Step VII: Avoiding Smoking Situations: Changing the situations in which you used to smoke, you must leave the table immediately after meals if this is a time you used to light up. You can take a walk instead. If you smoke while using a telephone, you can avoid long phone conversions or change the place where you talk. If you have a favourite smoking chair, you should definitely avoid it.
You may soon be able to anticipate when the urge to smoke will hit you. Before it hits, you can start doing something that makes smoking inconvenient such as washing your car or moving the lawn. Your smoking behaviour is deeply ingrained and automatic, so you need to anticipate your reflex behaviour and plan alternatives.
Step VIII: Time Each Urge: You can check the watch when a smoking urge hits. Most are short. Once you realise this, it is easier to resist. You can remind yourself that you can resist the urge for a few minutes and surely the urge will pass.
Medications to help you quit
The medications listed below can reduce the difficult side effects of nicotine withdrawal and make quitting smoking easier. They can be used under doctor’s instructions, gradually tapering their use over a period of week to months.
Nicotine Patches: Available as over-the-counter products and by prescription, the nicotine patch is placed on the skin, where it gradually releases nicotine into a person’s body. This helps reduce nicotine craving when he cuts back or stops smoking. These patches can sometimes irritate your skin, but the irritation can be minimised by rotating the side of the patch and applying an overthe-counter cortisone cream.
Nicotine Gum: This nicotine gum can be purchased over the counter. This should be bitten into a few times, then ‘parked’ between your cheek and gum. The lining of the mouth absorbs the nicotine that the gum releases. Nicotine gum satisfies the nicotine urge the same as the patch.
Nicotine Nasal Spray: This also helps to quit smoking in the same way as the patch or gum, but instead the nicotine can be sprayed into the nose. There it is quickly absorbed into the bloodstream through the lining of the nose, providing a quicker response to nicotine craving than the other products. It is intended mainly for when one needs a quick ‘hit’ of nicotine. This product is available only by prescription.
Nicotine Inhaler: This relatively new medication is available only by prescription. The device looks like a plastic cigarette. One end of the inhaler has a plastic tip like that used on cigars when the tip is put in the mouth and inhaled, like puffing on a cigarette. The inhaler releases a nicotine vapour into the mouth, reducing one’s craving for nicotine. It also helps smokers who miss smoking’s hand-to-mouth ritual.
Non-nicotine Medication: Bupropion (Wellbutrinzyban) is the first non-nicotine medication approved by the Food and Drug Administration as a stop-smoking aid. It is not clear exactly how the drug works, but it stimulates the same chemicals involved in nicotine addiction. Bupropion is also available only by prescription.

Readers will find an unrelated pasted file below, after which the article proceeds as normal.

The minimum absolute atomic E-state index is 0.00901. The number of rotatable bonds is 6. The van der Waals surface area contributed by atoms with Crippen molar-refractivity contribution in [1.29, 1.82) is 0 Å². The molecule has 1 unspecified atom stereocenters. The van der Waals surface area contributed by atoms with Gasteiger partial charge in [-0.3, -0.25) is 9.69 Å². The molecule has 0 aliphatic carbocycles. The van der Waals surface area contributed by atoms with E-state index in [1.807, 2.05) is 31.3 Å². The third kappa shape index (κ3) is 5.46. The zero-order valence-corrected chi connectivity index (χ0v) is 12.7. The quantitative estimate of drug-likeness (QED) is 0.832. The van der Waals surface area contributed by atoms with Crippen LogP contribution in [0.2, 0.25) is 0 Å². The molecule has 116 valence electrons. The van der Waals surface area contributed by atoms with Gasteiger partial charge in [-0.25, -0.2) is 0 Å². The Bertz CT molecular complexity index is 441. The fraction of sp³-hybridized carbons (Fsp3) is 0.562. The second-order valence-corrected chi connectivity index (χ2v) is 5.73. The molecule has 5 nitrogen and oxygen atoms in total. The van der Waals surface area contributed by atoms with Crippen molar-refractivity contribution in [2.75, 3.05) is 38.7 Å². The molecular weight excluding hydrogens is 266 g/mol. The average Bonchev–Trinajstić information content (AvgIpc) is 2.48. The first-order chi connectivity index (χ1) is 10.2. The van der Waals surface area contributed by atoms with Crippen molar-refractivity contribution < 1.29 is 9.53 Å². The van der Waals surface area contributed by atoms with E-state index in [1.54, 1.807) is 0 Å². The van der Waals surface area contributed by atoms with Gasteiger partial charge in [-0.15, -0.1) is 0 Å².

Eating and Blood Pressure
Healthy eating can to a large extent help to control high blood pressure and reduce cardiovascular risk. In a survey conducted it was found that over half the people with high blood pressure were either overweight or had an elevated cholesterol level. The combination of high blood pressure and these risk factors greatly increases the risk of developing cardiovascular disease.
Obesity and High Blood Pressure
Being overweight is a risk factor in the development of heart disease. Weightless has also been found to reduce blood pressure in people who have high blood pressure. This effect is more dramatic in those who are obese, and a reduction of blood pressure can occur with a weight less of as little as 10 pounds (4.5 kgs). There is evidence that some overweight people are at greater risk than others.
Recent research has shown that people who have their fat concentrated in the waist and abdomen (the ‘apple’ shape) are more likely to develop high blood pressure than if the excess fat is located on the thigh or buttocks (the “pear” shape).
Salt and High Blood Pressure
Salt plays an important role in the development of high blood pressure. Primitive societies have a low sodium intake and low incidence of high blood pressure. Western societies, however, have a high intake of sodium and have higher rates of hypertension.
Most of the studies done show that to a large extent blood pressure goes up as salt intake increases. However, the overall effect is quite small, particularly on the diastolic pressure. Reducing salt intake could reduce the amount of medication required to control blood pressure.
Sodium restriction can reduce blood pressure in some people with high blood pressure, and has also been found to enhance the effect of most drugs used in the treatment of high blood pressure.
Our taste preference for salt is an acquired habit and will greatly diminish after a few months of restricted intake. Processed food contains the maximum amount of sodium (salt). Most of the salt we eat is hidden. Fifteen percent of our daily sodium intake comes from salt added to food while cooking or eating and about 10 percent is naturally present in the food we eat. The remaining 75 percent comes primarily from processed foods and “fast foods”.